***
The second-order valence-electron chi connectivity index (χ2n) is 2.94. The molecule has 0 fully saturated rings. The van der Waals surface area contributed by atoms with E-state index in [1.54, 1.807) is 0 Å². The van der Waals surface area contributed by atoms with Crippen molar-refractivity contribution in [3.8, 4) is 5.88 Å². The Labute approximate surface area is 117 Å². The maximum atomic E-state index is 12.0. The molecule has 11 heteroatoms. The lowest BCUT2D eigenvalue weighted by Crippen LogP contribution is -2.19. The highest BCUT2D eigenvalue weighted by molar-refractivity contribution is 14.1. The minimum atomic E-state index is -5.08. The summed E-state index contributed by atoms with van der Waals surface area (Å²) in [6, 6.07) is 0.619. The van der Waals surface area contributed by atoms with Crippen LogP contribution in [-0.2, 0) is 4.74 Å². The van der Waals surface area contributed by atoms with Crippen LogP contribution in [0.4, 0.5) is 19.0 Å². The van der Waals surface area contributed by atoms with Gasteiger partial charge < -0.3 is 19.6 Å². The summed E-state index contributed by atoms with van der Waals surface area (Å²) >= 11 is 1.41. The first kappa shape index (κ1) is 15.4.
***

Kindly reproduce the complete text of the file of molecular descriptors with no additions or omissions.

The second-order valence-electron chi connectivity index (χ2n) is 2.94. The molecule has 0 fully saturated rings. The van der Waals surface area contributed by atoms with E-state index in [1.54, 1.807) is 0 Å². The van der Waals surface area contributed by atoms with Crippen molar-refractivity contribution in [3.8, 4) is 5.88 Å². The Labute approximate surface area is 117 Å². The maximum atomic E-state index is 12.0. The molecule has 11 heteroatoms. The lowest BCUT2D eigenvalue weighted by Crippen LogP contribution is -2.19. The highest BCUT2D eigenvalue weighted by molar-refractivity contribution is 14.1. The minimum atomic E-state index is -5.08. The summed E-state index contributed by atoms with van der Waals surface area (Å²) in [6, 6.07) is 0.619. The van der Waals surface area contributed by atoms with Crippen LogP contribution in [-0.2, 0) is 4.74 Å². The van der Waals surface area contributed by atoms with Crippen LogP contribution in [0.4, 0.5) is 19.0 Å². The van der Waals surface area contributed by atoms with Gasteiger partial charge < -0.3 is 19.6 Å². The summed E-state index contributed by atoms with van der Waals surface area (Å²) >= 11 is 1.41. The first kappa shape index (κ1) is 15.4.